Marker of cholestasis of pregnancy.
Bile Acids are synthesised in the liver and secreted into the bile. Their function at this point is to facilitate the excretion of fat soluble waste products into the gut. They are reabsorbed from the intestine (where they assist in the absorption of fat soluble substances e.g. Vit K), transported by the portal blood to the liver and then actively reabsorbed with a certain spill-over into the systemic blood flow. This is usually referred to as enterohepatic circulation. In the normal person one-thousandth of the total bile acid pool leaks into the peripheral circulation, escaping the efficient uptake by the liver. The total serum bile acid level thus reflects the synthetic, excretory and re absorptive aspect of liver function. Serum bile acid levels mirror both the initial phase as well as the longitudinal development in liver diseases.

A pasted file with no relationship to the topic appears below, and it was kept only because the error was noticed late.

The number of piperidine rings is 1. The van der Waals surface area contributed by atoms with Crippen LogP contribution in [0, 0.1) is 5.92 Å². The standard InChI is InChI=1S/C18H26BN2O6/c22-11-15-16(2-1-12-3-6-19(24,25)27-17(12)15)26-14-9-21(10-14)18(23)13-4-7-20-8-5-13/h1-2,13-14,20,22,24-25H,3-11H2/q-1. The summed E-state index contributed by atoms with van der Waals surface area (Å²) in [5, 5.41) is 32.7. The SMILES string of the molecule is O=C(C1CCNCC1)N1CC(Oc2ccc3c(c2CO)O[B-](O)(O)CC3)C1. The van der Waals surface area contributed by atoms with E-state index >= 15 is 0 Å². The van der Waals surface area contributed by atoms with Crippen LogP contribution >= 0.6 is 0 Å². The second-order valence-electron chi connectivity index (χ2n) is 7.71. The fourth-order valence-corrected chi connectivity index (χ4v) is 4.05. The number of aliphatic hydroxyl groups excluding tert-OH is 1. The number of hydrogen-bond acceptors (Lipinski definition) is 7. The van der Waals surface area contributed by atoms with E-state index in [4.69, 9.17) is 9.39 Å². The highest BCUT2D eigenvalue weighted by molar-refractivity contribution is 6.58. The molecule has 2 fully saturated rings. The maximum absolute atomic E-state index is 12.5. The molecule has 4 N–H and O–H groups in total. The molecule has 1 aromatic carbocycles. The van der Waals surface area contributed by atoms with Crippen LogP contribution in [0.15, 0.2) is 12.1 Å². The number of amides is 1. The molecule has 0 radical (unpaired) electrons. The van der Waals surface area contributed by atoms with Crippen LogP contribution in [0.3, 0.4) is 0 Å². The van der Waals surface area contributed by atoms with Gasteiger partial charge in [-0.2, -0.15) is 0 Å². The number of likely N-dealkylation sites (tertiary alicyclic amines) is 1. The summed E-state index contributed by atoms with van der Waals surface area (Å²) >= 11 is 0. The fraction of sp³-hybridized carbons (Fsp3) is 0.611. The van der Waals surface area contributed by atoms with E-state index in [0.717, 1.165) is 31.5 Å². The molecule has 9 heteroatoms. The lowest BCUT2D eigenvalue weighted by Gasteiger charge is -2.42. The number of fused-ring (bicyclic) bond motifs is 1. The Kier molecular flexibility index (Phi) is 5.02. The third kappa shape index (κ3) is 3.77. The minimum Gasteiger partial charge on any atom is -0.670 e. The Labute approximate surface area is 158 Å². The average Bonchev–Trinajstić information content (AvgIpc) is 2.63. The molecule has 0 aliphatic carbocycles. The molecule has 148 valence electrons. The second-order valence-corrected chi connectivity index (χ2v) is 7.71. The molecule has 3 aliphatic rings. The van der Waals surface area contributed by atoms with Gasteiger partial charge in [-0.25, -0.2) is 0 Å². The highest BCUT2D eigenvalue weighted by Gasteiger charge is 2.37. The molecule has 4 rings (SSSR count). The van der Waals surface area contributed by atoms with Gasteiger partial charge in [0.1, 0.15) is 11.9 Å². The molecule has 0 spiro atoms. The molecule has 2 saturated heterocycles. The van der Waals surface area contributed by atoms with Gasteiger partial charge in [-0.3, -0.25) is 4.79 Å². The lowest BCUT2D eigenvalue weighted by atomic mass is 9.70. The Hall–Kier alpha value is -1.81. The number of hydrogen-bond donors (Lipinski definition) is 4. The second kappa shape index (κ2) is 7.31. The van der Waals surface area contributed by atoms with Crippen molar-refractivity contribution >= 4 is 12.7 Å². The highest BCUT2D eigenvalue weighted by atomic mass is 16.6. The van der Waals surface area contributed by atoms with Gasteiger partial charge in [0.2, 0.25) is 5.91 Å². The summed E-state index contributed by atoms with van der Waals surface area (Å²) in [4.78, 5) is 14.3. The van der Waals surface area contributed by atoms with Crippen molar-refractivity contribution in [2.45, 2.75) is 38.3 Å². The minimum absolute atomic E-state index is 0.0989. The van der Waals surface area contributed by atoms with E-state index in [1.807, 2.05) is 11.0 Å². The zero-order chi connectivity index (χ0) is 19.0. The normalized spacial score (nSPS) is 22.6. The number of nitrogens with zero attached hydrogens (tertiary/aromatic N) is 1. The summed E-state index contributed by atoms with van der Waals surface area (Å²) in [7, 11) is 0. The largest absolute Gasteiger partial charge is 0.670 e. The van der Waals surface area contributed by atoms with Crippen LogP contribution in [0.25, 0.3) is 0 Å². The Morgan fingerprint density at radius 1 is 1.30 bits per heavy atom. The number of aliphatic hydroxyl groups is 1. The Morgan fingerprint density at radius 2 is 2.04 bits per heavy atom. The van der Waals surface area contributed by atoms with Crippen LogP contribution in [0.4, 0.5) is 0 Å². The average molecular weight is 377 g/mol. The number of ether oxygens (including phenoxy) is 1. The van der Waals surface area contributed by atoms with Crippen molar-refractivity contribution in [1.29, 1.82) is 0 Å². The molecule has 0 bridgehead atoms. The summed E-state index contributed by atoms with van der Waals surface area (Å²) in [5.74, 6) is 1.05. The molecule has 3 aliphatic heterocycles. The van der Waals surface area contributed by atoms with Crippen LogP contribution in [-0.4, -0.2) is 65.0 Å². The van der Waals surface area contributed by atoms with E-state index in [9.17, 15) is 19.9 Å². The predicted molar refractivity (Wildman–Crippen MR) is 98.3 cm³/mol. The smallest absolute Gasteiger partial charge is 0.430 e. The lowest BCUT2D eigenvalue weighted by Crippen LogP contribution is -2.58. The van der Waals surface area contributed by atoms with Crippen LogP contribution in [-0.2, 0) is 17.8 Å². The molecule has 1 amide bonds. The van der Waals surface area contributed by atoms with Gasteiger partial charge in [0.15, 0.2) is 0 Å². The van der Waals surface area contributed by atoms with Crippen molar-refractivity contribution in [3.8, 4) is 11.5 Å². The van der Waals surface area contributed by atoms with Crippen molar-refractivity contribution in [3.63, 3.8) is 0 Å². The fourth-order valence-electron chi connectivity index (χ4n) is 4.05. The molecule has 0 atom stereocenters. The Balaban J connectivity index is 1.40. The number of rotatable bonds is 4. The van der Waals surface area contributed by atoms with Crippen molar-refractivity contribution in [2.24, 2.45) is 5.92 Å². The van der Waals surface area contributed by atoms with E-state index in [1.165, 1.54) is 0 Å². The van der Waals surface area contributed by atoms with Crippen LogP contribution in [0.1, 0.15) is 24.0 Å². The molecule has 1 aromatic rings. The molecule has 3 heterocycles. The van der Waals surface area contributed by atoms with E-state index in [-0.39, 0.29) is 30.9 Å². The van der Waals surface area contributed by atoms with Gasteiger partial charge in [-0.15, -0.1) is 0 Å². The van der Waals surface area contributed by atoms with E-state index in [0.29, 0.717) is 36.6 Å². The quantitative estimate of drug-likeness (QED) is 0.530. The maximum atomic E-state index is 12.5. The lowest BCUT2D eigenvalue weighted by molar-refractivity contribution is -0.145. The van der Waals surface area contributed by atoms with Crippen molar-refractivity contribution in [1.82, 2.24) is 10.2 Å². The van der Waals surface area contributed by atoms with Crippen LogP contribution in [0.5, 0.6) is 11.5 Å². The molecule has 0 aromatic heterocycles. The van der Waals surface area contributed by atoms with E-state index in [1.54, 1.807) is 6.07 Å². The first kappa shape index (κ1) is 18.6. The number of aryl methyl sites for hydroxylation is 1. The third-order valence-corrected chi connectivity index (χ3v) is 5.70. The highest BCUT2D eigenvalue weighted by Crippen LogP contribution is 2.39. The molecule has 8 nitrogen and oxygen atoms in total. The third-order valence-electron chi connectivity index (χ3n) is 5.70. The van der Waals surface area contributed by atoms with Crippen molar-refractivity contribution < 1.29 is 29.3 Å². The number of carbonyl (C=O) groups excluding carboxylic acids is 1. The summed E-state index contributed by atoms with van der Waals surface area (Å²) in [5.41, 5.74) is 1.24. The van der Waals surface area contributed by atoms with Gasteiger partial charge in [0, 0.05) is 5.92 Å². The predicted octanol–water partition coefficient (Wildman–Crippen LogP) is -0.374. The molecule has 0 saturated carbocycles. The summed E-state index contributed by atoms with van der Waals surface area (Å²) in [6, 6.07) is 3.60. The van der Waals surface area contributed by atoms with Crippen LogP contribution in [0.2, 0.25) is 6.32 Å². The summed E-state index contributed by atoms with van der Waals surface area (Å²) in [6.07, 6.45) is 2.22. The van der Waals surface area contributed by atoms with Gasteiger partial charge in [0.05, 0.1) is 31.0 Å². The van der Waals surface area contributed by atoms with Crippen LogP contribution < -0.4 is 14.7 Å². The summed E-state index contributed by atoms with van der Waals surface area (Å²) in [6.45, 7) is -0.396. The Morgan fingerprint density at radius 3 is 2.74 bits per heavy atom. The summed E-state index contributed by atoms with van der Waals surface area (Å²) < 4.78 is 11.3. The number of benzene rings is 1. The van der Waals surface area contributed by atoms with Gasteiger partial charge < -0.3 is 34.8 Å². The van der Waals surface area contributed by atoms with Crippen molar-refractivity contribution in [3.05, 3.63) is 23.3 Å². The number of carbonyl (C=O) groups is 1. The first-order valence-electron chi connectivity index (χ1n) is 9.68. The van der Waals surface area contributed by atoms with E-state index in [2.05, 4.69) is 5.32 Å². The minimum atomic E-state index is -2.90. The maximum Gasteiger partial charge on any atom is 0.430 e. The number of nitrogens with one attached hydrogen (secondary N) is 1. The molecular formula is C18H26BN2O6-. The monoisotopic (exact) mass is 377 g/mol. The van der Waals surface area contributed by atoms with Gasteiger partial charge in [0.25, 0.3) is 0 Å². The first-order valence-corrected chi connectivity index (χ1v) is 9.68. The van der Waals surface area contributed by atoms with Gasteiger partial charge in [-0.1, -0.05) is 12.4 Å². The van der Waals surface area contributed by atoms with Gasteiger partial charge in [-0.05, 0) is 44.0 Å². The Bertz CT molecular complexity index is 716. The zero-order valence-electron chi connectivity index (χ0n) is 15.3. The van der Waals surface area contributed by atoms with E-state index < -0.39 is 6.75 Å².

Bile acids are increased in patients with acute hepatitis, chronic hepatitis, liver sclerosis, liver cancer and obstetric cholestatis. Bile Acids can also be estimated in gastric juice as a valuable marker for duodenogastric bile reflux and also in faeces for intestinal disorders. Bile acids are measured in cholestasis during pregnancy. Patients always present with symptoms of itchiness. If left untreated cholestasis could lead to still birth.
0 – 17 µmol/L
- Serum or Lithium Heparin Plasma.
- Fasting sample is preferable.
- Three patient identifiers from
- N.H.S. number
- Unit Number